Canada: Negligence And The Standard Of Care In Civil Sexual Assault Cases

Last Updated: February 11 2015
Article by Loretta Merritt

Osgoode PD Webinar Series – Key Issues in Civil Sexual Assault

Negligence 101

  • Three elements:

    1. Duty owed (proximity and foreseeability)
    2. Breach of Duty owed (falling below the standard of care)
    3. Causation

Establishing a Duty of Care

  • Have the courts previously recognized a prima facie duty of care
  • If not, should a new duty of care be recognized?
  • Foreseeability of harm and proximity of relationship. A direct relationship is an important factor in determining proximity
  • Are there residual policy considerations that justify negating the duty?

General Principals Regarding the Standard of Care / Breach of Duty

  1. The question is, what would a reasonable person/institution in similar circumstances do?

    • Negligence is the doing of something a reasonable person would not do; or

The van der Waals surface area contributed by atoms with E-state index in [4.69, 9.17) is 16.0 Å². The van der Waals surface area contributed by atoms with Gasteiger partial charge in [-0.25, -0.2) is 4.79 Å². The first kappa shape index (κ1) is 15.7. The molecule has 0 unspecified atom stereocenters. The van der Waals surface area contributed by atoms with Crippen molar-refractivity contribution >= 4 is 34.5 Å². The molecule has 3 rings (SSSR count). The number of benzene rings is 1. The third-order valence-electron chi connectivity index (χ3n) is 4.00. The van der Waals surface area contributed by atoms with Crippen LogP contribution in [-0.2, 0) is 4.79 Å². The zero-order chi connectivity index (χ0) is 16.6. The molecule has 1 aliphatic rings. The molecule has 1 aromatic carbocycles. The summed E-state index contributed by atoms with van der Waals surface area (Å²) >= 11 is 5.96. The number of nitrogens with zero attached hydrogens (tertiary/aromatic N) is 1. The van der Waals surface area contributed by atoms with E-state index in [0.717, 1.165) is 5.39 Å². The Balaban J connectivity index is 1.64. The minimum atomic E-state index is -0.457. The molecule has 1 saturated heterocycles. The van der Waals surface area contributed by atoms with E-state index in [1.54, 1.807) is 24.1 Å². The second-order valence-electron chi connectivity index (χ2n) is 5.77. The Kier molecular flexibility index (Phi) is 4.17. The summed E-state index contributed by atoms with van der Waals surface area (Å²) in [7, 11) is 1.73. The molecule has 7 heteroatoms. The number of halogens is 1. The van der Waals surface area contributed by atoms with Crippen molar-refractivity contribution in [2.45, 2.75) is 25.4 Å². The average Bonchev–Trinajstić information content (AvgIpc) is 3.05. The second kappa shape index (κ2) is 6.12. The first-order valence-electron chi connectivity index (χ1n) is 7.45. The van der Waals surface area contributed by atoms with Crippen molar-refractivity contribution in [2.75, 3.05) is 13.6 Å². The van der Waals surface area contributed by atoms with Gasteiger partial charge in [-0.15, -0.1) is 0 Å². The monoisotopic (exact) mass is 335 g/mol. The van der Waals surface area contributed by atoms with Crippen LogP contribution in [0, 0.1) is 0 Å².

• Negligence is the failure to do something a reasonable person would do
  2. Industry standards are important but not determinative
  3. Institutions are judged according to the "standards of the day"

    • Date of the alleged negligence is key
  4. Courts will consider any statutory duties
  5. When did society generally become aware of the prevalence of childhood sexual assault?

    • Not in the late 1960's or early 1970's (Blackwater v. Plint)
    • In the early 1980's police were instructed to thoroughly investigate childhood sexual abuse allegations (D.W. v. Canada)
    • In the mid 1980's complaints of childhood sexual abuse were prevalent (D.W. v. Canada)

The Chart

  • 42 reported decisions where negligence has been discussed by the courts in civil sexual assault cases
CITATION INSTITUTION YEAR(S) OF ABUSE ALLEGATIONS OF NEGLIGENCE FINDINGS OF NEGLIGENCE
D.W. v. Canada (Atorney General), [1999] S.J. No. 742, 1999 SKQB 187, Maurice J. Residential School 1977-1980 Facts: Male plaintiff sues perpetrator, William Starr, administrator of the Residence and the Crown, who was the operator of the Residence and employer of Starr. Plaintiff was a student at Gordon Student Residence. He was sexually abused on two occasions. First incident involved Starr fondling plaintiff's penis and inserting fingers in plaintiff's anus. Second incident involved Starr forcing plaintiff to perform fellatio on him. Plaintiff was between 6-9 years old at the time of assault.